We asked Network Solutions about bulk access and they responded: "Network Solutions does not sell bulk access to the Whois."

Perhaps eNom, Dotster, and Moniker/Oversee/Snapnames were the smart ones, they did not respond at all. As far as we are concerned they have all failed to comply with their contracts.

What is really interesting is that many of the Registrars mentioned were sitting in the audience of the Whois Data Accuracy Study Workshop and did not refute or respond to anything we presented.

Another Registrar cited by us for obfuscation was Vivid Domains. It was just published by domainincite.com that Vivid Domains own operational domain, vividdomains.com, was up for sale on Sedo. This Registrar may have run to the hills but they are still listed as active by ICANN with a NEW address in the Caymans. To quote DomainIncite: "not suggesting Vivid is dodgy, but these are the kind of clues I would use when deciding whether to give a registrar a wide berth."

We said it in the session and we will say it again. What we are seeing here is large-scale manipulation of the very fabric of the Internet for the gain of a few at the expense of the rest of us. Registrars large and small are failing to comply with the most basic conditions of their contract and so far this has slipped by ICANN.

By Garth Bruen, Internet Fraud Analyst and Policy Developer. More blog posts from Garth Bruen can also be read here.

Related topics: Cybercrime, Cybersquatting, DNS, Domain Names, Registry Services, ICANN, Internet Governance, Law, Policy & Regulation, Security, Spam, Whois

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Comments

GarthI think the WHOIS section of the Michele Neylon  –  Jun 29, 2010 10:02 AM PDT

Garth
I think the WHOIS section of the RAA needs to be updated.
The present wording if strictly interpreted, as you obviously do, does not allow for a registrar to rate limit or impose other restrictions to prevent denial of service attacks etc., via their whois server.

I am not the only person who was in the sessions in Brussels who suggested alternatives to "normal" whois eg. authenticated WHOIS

Regards

Michele

You’re trying to change the subject Garth Bruen  –  Jun 29, 2010 12:54 PM PDT

Michele,

I remember your comment to this effect in the session and don't disagree with you on principle, but it's a red-herring here. I find many Registrars controlling these problems with CAPTCHA on the web WHOIS and limits on the Port 43. However, I am not talking about limited access. I'm talking about ZERO access. Complete denial, total obfuscation.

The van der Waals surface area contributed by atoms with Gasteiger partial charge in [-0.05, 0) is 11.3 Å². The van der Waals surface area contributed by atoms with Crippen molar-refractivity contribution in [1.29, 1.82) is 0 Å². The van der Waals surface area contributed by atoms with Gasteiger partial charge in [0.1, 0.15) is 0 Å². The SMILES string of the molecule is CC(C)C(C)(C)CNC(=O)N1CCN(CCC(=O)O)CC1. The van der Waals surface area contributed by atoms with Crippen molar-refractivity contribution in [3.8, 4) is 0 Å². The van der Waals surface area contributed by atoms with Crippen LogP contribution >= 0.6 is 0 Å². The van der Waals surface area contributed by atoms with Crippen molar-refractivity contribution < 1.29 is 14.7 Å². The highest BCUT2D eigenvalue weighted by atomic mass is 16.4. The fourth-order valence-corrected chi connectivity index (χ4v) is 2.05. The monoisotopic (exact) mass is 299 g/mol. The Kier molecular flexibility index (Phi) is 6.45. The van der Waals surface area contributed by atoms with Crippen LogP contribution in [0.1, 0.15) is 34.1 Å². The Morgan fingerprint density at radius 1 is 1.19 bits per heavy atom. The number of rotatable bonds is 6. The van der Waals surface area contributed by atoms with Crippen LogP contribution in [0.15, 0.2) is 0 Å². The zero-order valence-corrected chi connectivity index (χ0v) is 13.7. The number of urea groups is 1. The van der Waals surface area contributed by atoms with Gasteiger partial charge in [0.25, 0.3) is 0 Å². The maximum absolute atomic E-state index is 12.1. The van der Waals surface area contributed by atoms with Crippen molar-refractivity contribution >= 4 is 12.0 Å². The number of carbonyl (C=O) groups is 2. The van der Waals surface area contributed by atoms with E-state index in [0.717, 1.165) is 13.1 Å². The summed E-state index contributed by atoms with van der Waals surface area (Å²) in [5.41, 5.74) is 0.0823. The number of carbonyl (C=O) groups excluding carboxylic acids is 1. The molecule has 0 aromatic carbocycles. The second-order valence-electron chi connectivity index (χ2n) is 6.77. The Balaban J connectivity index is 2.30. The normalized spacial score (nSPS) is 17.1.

In the case of namesystem.com I made one query. One. In the case of signdomains.com I made one query. One. I never spoke of limits.

In the case of NameScout, Network Solutions, eNom, Dotster, and Moniker/Oversee/Snapnames I was attempting to enter into just such an agreement as you suggest but was denied in violation of the RAA.

You’re trying to change the subject.

-Garth

GarthI am not going to defend registrars Michele Neylon  –  Jun 29, 2010 1:10 PM PDT

Garth

I am not going to defend registrars who deny ALL access to EVERYONE.

As a registrar they cause us a lot of headaches, which, in turn, has a negative impact on registrants who want to move their domain(s) to other registrars, such as ourselves.

Regards

Michele

Network Solutions is NOT blocking WHOIS Paul Diaz  –  Jun 29, 2010 1:48 PM PDT

Network Solutions is a respected member of the ICANN community, works closely with law enforcement agencies around the world, and actively participates in APWG and other spam and malware fighting forums.  Our bona fides are beyond reproach.  Unfortunately, we see that KnujOn has once again cast aspersions without the benefit of educating itself about all of the facts. 

In particular, KnujOn alleges that Network Solutions and select other registrars "have failed in their contractual obligation to provide bulk access." This is not an accurate statement.  Had KnujOn continued reading the Registrar Accreditation Agreement (RAA), specifically Section 3.3.7 which states:

3.3.7 Registrar's obligations under Subsection 3.3.6 shall remain in effect until the earlier of (a) replacement of this policy with a different ICANN policy, established according to Section 4, governing bulk access to the data subject to public access under Subsection 3.3.1, or (b) demonstration, to the satisfaction of ICANN, that no individual or entity is able to exercise market power with respect to registrations or with respect to registration data used for development of value-added products and services by third parties.